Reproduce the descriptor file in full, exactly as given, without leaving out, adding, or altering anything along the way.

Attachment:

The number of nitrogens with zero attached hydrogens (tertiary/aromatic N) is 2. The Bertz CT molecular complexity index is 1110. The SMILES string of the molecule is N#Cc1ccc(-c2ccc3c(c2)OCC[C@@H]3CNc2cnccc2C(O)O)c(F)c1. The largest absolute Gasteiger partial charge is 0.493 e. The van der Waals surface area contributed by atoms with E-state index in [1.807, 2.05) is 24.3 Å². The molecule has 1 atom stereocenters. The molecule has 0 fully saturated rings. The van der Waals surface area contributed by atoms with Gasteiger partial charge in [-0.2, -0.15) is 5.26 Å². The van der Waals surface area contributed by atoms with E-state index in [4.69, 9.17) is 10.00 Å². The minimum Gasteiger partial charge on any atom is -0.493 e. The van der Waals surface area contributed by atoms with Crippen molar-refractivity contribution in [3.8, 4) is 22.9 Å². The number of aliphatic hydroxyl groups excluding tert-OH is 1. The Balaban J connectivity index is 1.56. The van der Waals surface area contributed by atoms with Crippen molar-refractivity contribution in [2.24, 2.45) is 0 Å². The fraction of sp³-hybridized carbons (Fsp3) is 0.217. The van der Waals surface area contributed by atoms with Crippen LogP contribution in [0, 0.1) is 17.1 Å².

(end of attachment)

The number of nitrogens with zero attached hydrogens (tertiary/aromatic N) is 2. The Bertz CT molecular complexity index is 1110. The SMILES string of the molecule is N#Cc1ccc(-c2ccc3c(c2)OCC[C@@H]3CNc2cnccc2C(O)O)c(F)c1. The largest absolute Gasteiger partial charge is 0.493 e. The van der Waals surface area contributed by atoms with E-state index in [1.807, 2.05) is 24.3 Å². The molecule has 1 atom stereocenters. The molecule has 0 fully saturated rings. The van der Waals surface area contributed by atoms with Gasteiger partial charge in [-0.2, -0.15) is 5.26 Å². The van der Waals surface area contributed by atoms with E-state index in [4.69, 9.17) is 10.00 Å². The minimum Gasteiger partial charge on any atom is -0.493 e. The van der Waals surface area contributed by atoms with Crippen molar-refractivity contribution in [3.8, 4) is 22.9 Å². The number of aliphatic hydroxyl groups excluding tert-OH is 1. The Balaban J connectivity index is 1.56. The van der Waals surface area contributed by atoms with Crippen molar-refractivity contribution in [2.24, 2.45) is 0 Å². The fraction of sp³-hybridized carbons (Fsp3) is 0.217. The van der Waals surface area contributed by atoms with Crippen LogP contribution in [0, 0.1) is 17.1 Å².